The prisoner swap in which Hamas released Israeli captive Gilad Shalit in exchange for 1,027 Palestinian prisoners in Israeli prisons suggests that Israel and Hamas recognize each other's unmitigated reality and prerogatives. The deal was unquestionably motivated by mutually beneficial political calculations made on both sides, including a desire to overshadow President Abbas' efforts to seek UN recognition of a Palestinian state, to which Hamas and Israel object. Nevertheless, without an outright rejection of terror and recognition that Israel cannot be destroyed, Hamas' growth as a political force will remain limited and potentially mired in failure. Similarly, without Israel recognizing that lasting security is unlikely unless Hamas is included in the political process, efforts to advance a two-state solution will be fruitless.
The growing influences of Egypt and Turkey on Hamas, the Arab Spring and the promise of the Arab Peace Initiative all provide avenues to bridge the gaps between Israel and Hamas. To do so, the Quartet must rethink its three demands on Hamas, (renounce violence, accept Israel's existence and agree to past agreements) which will keep the two-sides mired in a dangerous status quo. Overcoming these obstacles will require new thinking to find a formula that enables each side to save face by altering their positions to move forward in a political process.
Israel's negotiations -- even though through Egypt -- are the first public indication that Israel recognizes it cannot militarily eliminate Hamas. Israel could not rescue Shalit through military assault, despite its pummeling of Gaza in the winter of 2008/2009. Hamas was emboldened as a result of the prisoner exchange. In a poll taken by Al-Najaf University in Nablus just after the prisoner swap was announced, 67 percent of Palestinians said that they believe that the deal "will increase the support of Hamas among the Palestinians."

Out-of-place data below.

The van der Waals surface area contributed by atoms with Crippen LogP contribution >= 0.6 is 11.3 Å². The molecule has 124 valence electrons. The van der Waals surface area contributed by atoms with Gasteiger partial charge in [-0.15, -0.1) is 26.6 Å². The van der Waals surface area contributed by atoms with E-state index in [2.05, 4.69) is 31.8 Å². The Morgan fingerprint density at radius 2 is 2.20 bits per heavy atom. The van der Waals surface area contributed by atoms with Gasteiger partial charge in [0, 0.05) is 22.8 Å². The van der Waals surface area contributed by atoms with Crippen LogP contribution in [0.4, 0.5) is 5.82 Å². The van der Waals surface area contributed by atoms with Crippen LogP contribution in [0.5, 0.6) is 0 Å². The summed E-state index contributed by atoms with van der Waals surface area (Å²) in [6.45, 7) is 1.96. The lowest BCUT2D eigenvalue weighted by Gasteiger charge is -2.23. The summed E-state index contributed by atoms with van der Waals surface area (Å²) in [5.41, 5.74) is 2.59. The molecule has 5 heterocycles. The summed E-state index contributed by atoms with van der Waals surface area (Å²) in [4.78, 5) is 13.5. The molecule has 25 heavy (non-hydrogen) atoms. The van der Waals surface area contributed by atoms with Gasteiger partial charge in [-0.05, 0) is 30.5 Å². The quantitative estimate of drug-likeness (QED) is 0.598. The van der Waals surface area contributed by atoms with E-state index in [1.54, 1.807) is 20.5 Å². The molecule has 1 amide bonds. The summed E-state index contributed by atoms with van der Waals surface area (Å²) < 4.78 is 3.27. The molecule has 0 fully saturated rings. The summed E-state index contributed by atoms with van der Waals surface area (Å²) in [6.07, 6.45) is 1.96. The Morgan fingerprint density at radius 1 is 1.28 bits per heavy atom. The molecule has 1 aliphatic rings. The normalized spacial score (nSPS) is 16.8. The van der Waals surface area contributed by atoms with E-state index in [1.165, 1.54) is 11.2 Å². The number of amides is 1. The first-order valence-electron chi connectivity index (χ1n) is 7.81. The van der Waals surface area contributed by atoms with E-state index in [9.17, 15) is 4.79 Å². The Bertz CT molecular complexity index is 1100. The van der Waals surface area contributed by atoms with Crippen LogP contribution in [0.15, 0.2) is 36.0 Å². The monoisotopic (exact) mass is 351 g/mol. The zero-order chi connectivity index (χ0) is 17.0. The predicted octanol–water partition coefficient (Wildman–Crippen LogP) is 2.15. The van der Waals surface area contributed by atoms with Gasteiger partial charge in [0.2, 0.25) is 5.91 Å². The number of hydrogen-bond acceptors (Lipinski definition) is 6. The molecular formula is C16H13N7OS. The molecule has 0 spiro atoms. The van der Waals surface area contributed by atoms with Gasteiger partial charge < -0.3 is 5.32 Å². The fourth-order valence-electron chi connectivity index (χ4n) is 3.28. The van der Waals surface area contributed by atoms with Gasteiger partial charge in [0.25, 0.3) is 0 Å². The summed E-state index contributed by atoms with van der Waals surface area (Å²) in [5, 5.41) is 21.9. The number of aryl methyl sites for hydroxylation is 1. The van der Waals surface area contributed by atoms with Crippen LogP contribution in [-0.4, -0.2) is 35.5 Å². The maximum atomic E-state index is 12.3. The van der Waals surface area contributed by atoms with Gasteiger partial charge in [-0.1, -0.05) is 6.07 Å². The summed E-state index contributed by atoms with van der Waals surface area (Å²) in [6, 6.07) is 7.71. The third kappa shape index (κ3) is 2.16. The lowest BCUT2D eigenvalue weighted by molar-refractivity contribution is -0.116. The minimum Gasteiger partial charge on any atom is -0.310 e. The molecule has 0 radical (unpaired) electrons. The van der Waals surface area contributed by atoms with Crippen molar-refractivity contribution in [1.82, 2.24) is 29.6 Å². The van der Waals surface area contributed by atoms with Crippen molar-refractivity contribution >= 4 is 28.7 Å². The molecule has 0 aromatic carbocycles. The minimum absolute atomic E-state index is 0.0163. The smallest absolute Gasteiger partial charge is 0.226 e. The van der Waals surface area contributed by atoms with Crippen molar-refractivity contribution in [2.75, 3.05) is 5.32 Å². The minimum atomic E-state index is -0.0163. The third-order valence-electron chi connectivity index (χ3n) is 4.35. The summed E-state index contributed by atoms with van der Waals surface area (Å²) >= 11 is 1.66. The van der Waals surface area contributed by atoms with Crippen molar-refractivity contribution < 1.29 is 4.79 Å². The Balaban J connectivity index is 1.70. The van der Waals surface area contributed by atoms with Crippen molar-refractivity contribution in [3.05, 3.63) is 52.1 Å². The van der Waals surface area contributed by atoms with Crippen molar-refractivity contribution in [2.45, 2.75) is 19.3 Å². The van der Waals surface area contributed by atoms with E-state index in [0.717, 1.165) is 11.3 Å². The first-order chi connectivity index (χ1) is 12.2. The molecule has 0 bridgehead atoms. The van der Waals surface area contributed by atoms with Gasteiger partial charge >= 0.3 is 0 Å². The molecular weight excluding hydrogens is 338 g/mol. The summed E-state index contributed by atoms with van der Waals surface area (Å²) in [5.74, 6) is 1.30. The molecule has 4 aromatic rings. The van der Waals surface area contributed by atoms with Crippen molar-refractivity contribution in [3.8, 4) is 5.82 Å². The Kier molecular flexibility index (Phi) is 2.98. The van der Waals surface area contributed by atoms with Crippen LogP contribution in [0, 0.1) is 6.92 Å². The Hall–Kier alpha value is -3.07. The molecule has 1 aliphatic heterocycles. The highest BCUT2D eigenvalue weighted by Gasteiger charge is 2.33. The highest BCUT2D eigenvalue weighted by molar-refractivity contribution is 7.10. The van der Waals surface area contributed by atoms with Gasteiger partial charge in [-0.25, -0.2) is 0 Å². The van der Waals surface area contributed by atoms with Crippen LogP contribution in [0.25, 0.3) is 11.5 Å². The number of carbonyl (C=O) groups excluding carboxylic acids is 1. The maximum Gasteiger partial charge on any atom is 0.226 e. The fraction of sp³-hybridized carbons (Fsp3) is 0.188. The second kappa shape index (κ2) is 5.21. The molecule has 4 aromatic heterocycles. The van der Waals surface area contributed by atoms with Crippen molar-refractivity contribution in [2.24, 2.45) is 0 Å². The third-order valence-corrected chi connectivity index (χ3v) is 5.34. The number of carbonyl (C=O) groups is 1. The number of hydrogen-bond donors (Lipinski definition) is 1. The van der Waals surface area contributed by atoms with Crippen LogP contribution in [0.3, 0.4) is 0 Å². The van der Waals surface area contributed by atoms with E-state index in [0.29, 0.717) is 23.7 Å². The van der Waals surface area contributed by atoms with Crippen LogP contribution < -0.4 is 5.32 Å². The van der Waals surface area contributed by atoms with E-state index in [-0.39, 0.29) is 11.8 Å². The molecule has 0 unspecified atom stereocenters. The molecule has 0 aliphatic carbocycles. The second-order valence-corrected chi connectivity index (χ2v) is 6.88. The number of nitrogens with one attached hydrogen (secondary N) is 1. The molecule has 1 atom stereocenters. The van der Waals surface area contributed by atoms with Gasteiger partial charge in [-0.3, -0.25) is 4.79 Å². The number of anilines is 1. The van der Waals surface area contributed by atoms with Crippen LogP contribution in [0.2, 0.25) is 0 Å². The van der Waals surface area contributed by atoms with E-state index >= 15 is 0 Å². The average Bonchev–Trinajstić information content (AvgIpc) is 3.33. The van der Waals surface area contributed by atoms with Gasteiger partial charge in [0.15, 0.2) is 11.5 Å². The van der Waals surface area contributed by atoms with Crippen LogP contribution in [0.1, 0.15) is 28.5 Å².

Hamas has been further strengthened by the on-again, off-again Palestinian unity talks, which it has entered into without relinquishing any of its avowed positions to oppose peace with Israel. Hamas' chief, Khaled Mashaal has told reporters in the past that he would be willing to accept a two-state formula along the 1967 lines but without acting on it to bring about conflict resolution. Meanwhile, Hamas members have denigrated international efforts to gain Palestinian statehood at the United Nations and remained fiercely opposed to Israel's existence.
These inconsistent postures, including the generally self-imposed ceasefire for the past three years, have enabled Hamas to navigate international circles with the aura of possibility that it could be a partner for peace, even without espousing a unified, clear position or easing its hard-line stance as a 'resistance movement' against Israel. This posturing forces Israel to spend disproportionately on defense and maintain a state of readiness with ever escalating debilitating financial and human cost.
However, Hamas' rise may be reaching an apex. According to the Al Najah poll, 77 percent of Palestinians believe "that the surrounding Arab and international circumstances necessitate concluding a national reconciliation agreement between Hamas and Fatah." An equal number supported the Palestinian bid to gain statehood recognition at the United Nations. But with Hamas' Prime Minister Ismail Haniyeh calling the UN gambit a mere "mirage," Hamas could in fact be blamed for the bids failure, as well as for the failure of reconciliation talks. Even more, whereas 57 percent of Palestinians expect a third intifada, the same number opposes the use of violence. Hamas' political viability could be undermined if it is blamed for another round of violence that dramatically sets back the Palestinian cause. Hamas' challenge is made more difficult as a result of the uprising in Syria which has thrust its patron, Bashar Assad in a fight for the survival of his regime.
Most importantly, Hamas' growth is contingent upon two realizations. The first is that under no circumstances can Hamas destroy Israel. Hamas knows that should it reengage in a campaign of terror against and seriously threatens Israel, Jerusalem will not hesitate to respond by decapitating its leadership, regardless of the international condemnation that would likely follow. Furthermore, until Hamas disavows violence as a tool, to achieve Palestinian statehood and its ability to shape the future of Palestine remains handicapped.
The second realization is that Hamas knows that it too cannot be destroyed. Although Hamas' public support has steadily declined in the past several years, it maintains strong grass-roots following. Whether through a unity government or free and fair elections, Hamas and its ideology of 'resistance' will persist as a potent force in the Palestinian body politic. The question facing Hamas today is how to reconcile these two contradictory realities: that the organization will endure, but its ultimate objective -- the destruction of Israel -- will never be fulfilled.